The Genesis Museums

For some time now I’ve been intrigued by the Creation Museum and Ark Encounter, both projects of reputable Answers in Genesis. So since I was within relative spitting distance I decided to pay them a visit. The Creation Museum is just southwest of Cincinnati and the Ark Encounter is 45 minutes south of there.

Ark Encounter
Ark Encounter
Ark Encounter
Ark Encounter
Ark Encounter
Ark Encounter

Gotta say, I was a little disappointed in both. I’d visited the Museum of the Bible, in Washington DC last year and found it absolutely amazing. Information there was professionally presented in an intellectually challenging way. I think my takeaway on these two attractions is they are also well-done but seem to target a different audience: kids. Must be lots of kids in home schooling because the Creation Museum had lots of ’em, along with many seniors riding many scooters. The pervasiveness of strollers and scooters at both exhibits was unreal.

Anyway, both exhibits do a good (if somewhat elementary) job of explaining and promoting the Biblical view of the creation and destruction/re-creation story. I might not recommend traveling here just for the two museums but if you’re in or passing through the area, they are certainly worth seeing—especially if you’ve got kids or someone along who doesn’t buy the Biblical accounts. The museums present compelling information for the Creation by God worldview.

In the afternoon I backed into a really nice site at Elkhorn Campground where Elkhorn Creek flowed gently past me. I initially thought about cutting my stay here short but given the peaceful site along the creek and a couple breweries in Lexington and the Buffalo Trace distillery right next door, I’ll hang here until Friday morning when I make my next lap toward home.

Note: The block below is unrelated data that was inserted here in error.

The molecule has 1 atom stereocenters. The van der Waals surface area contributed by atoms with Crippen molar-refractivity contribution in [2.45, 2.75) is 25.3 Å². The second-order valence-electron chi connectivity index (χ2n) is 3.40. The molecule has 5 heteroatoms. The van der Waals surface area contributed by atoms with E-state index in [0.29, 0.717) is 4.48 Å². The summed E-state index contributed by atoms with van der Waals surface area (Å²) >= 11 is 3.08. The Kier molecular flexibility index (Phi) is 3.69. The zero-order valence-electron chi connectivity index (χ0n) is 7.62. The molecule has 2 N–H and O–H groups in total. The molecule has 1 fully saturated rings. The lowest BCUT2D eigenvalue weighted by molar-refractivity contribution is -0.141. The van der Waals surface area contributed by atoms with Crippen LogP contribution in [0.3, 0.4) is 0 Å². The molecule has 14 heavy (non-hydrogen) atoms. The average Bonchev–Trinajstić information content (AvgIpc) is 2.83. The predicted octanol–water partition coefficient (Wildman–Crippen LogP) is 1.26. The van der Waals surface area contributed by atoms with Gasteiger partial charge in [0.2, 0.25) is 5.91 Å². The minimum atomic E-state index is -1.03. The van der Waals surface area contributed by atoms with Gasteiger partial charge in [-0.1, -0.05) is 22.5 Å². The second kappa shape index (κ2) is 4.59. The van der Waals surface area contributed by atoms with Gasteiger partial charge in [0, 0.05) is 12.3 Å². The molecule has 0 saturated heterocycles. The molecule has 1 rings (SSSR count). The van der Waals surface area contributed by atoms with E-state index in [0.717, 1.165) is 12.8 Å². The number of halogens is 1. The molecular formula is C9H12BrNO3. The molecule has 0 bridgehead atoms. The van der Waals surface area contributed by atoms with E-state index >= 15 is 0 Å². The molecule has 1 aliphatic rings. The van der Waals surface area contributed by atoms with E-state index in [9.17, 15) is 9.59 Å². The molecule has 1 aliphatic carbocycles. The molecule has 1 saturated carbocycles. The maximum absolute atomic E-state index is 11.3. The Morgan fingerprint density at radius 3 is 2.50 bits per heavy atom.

Thursday was a kick-around Lexington kinda day. Read: I visited a few of their breweries. I started with  Country Boy Brewing where friendly & cute beertender Kelley and I chatted. Country Boy has 24 of their own beers on tap—every one of them quite solid especially 2nd Crop Wet Hop IPA and Little Black Train, a stout. West Sixth Brewing had an unique Oktoberfest with Dry Hopped Cascade that worked. The Heller Heaven Double IPA was also pretty tasty. Finally dinner at Mirror Twin Brewing—a superb BBQ chicken pizza topped off with a spritz of Kentucky bourbon—paired with the decent Citranomical IPA, but my favorite brew here was, interestingly, their Not Your Moms Pumpkin Pie.

I visited no distilleries while in Kentucky; just wasn’t feeling it. Will catch them next time since Kentucky is pretty centrally located.

Land Between the Lakes
Campsite - Prizer Point KOA
Campsite – Prizer Point KOA

An easy four-hour drive on the Bluegrass Parkway and then the Western Kentucky Parkway, both of which slice through the middle of the state, took me to Prizer Point on the east shore of Lake Barkley. Really a nice location where I backed the trailer onto a site literally hanging over the lake. This would make a nice week-long stay in the summer, as the KOA here includes paddle-boards, kayaks and other water sports in the site fee. As it was, I just stayed tethered to the truck, wanting an early start in the morning for the 7-hour drive to Hot Springs. I’ll spend two nights there, hopefully with TV signal to enjoy the Saturday evening and Sunday games from the comfort of my recliner since it’s supposed to rain all weekend. Weather-permitting I’ll be home Monday and will recap this incredible trip then.